New York’s New Power of Attorney Law: Shorter, Simpler – Hopefully

By Alan D. Feller, Esq.

More than a decade ago, New York introduced an updated power of attorney form with two parts to replace the three- to four-page standard form that was used for many years. 

The first section listed the chosen agents and the specific tasks (banking, real estate, taxes) to be handled. Part 2 was a statutory gift rider that controlled gifting and asset transfers for estate and long-term care planning. This longer form was supposed to reduce the risk of fraud and provide greater structure and clarity to all the people and financial institutions working with the power of attorney. 

In a surprise to no one, the updated two-part power of attorney was overly complex and tricky to properly execute. Another development was more disturbing. The new form wasn’t honored by many financial institutions.  

So what happened? Some financial institutions insisted on having their clients utilize the company’s form and did not accept the New York Statutory Power of Attorney form.

The problem was – and remains – that powers of attorney tend to be prepared for people with health issues. A power of attorney form’s creation is tied to the principal’s competency. For example, an unrevoked, executed Power of Attorney From 2015 remains valid, and if the principal (the person creating the power of attorney) has lost competency, they may be unable to make a new one.

Banks compelling a disabled or incompetent client to make a new power of attorney with their company-specific form is a huge problem. Without an accepted power of attorney in place, basic banking functions may not take place and a guardianship proceeding may be necessary to obtain a court appointment.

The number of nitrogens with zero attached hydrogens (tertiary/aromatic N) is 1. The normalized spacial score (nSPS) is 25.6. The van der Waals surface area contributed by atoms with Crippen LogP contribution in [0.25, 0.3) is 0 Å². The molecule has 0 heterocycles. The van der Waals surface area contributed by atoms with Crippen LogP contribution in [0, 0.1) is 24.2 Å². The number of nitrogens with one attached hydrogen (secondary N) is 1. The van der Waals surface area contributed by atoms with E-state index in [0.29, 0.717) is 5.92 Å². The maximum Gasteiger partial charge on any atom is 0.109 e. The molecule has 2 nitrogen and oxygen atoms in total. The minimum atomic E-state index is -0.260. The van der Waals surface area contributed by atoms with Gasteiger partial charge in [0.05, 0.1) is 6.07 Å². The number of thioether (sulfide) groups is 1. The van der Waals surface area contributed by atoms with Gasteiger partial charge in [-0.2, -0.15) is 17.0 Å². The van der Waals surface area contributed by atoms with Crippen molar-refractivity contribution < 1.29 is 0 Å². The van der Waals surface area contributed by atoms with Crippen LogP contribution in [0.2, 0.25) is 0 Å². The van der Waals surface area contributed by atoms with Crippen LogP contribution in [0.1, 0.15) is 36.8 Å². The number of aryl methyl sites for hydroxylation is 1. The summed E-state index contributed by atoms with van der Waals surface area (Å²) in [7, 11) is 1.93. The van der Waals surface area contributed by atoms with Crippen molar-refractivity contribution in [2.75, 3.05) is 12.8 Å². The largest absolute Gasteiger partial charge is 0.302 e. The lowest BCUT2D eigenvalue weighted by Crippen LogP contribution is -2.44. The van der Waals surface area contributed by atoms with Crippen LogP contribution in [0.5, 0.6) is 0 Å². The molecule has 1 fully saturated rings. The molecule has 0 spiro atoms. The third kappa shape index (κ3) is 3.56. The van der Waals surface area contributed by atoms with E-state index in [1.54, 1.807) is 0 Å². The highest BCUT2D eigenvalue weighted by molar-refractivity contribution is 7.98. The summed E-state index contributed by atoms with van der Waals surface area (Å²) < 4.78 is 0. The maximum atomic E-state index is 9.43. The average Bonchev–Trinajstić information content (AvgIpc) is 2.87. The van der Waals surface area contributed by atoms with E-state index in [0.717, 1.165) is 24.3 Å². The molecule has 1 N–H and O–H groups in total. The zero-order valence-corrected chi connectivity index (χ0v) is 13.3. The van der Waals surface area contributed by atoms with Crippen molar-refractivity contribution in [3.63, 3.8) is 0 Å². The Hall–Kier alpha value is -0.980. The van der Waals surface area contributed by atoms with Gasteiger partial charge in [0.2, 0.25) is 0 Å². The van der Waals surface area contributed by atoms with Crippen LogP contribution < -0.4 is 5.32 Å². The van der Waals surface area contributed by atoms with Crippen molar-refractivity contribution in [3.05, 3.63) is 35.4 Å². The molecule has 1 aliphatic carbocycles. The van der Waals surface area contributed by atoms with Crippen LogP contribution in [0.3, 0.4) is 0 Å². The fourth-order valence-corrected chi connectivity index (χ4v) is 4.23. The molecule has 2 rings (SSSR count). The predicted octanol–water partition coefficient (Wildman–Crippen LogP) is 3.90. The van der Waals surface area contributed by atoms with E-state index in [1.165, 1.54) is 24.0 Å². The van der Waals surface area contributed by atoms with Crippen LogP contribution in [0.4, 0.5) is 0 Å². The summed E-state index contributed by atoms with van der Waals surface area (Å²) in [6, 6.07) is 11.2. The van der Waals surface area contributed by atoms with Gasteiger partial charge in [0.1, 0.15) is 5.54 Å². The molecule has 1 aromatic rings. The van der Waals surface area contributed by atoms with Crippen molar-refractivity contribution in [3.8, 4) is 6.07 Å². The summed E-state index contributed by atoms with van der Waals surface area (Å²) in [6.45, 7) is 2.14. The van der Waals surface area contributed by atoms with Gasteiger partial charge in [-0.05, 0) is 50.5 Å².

Starting July 13, the new Power of Attorney law will try to re-introduce some common sense to the preparation, execution and acceptance of this very important form. The major development is the requirement of a time-sensitive, written document from any party refusing to honor the power of attorney with reasons listed for the refusal. Added to this is a damages provision for legal actions to compel acceptance of a power of attorney. The expectation is that banks will not routinely reject powers of attorney because it will be costly to do so.

Also, under the new law existing powers of attorney would still be in effect, but new ones will have simpler execution rules. For principals who are unable to sign the form, they can more easily direct another person to sign on their behalf. This is a very helpful development for individuals who cannot physically sign the form due to illness or other circumstance. Furthermore, the document itself will be simpler. The two-part form will be replaced by a single, unified document. 

Annual gifting amounts will be raised from the current $500 limit to $5,000. Financial matters related to health care will be covered more completely with the new form. A recordkeeping requirement for agents is also built into the law. 

We will see how the new power of attorney form works in practice. Hopefully, simpler equals better.

Alan D. Feller, Esq. is managing partner of Sloan & Feller Attorneys at Law, located at 625 Route 6 in Mahopac. He can be reached at alandfeller@sloanandfeller.com.

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